WFP: Chronology of Mozambique's worst floods in half-a-century

4-7 February: Torrential rain coupled with seasonal rainfall leads to some of the worst flooding in Mozambique in more than half a century. Waves of water upto eight metres high rush down the Limpopo and Incomati river basins.
7 February: WFP food distribution starts using foof borrowed from in-country stocks from WFP's development projects.

9 February: Mozambique government makes it first appeal for emergency help as in the capital Maputo tens of thousands of people were forced to flee their homes. The worst hit were people living in makeshift homes in the slums around the capital.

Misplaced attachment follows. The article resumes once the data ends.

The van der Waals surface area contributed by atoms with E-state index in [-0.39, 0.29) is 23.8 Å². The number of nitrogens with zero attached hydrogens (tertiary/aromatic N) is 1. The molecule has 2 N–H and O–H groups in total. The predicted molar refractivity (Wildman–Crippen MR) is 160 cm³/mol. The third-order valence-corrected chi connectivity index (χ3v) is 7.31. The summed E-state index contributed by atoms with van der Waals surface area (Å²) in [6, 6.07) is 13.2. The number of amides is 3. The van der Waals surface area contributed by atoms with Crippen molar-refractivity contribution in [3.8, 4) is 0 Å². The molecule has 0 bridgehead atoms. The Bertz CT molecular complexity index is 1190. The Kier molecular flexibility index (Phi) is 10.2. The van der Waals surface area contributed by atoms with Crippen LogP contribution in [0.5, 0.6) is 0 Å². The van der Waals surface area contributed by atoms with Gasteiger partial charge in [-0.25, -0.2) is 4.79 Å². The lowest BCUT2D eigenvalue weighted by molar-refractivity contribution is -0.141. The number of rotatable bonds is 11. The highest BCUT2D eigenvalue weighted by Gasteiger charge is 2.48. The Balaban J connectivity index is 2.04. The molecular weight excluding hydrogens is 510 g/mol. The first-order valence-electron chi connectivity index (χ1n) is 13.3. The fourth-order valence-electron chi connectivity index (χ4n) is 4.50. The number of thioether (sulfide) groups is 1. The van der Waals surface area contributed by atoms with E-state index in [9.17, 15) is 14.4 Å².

The Gaza, Maputo and Inhombane regions are the worst effected with more than 100,000 hectares of agricultural land flooded. Roads, homes and bridges are destroyed, electricity supplies disrupted and towns left without clean water supplies.

Flooding in Sofala makes main north-south road impassable in several places, cutting transport links between capital and second city Beira.

17 February: WFP releases funds to cover immediate emergency needs in Mozambique.

22 February: Tropical cyclone Eline hits Mozambique's southern coast near the central city of Beira - just north of the areas already devastated by the first floods. Winds were measured at 260km/h (160 mph).

24 February: WFP launches first international appeal: $4 million for food and related costs and $2.8 million for search and rescue operation as well as for transporting food and non-food items.

March 1: WFP has already distributed an estimated 476 metric tons of food in southern Mozambique and 656 tons to the central regions.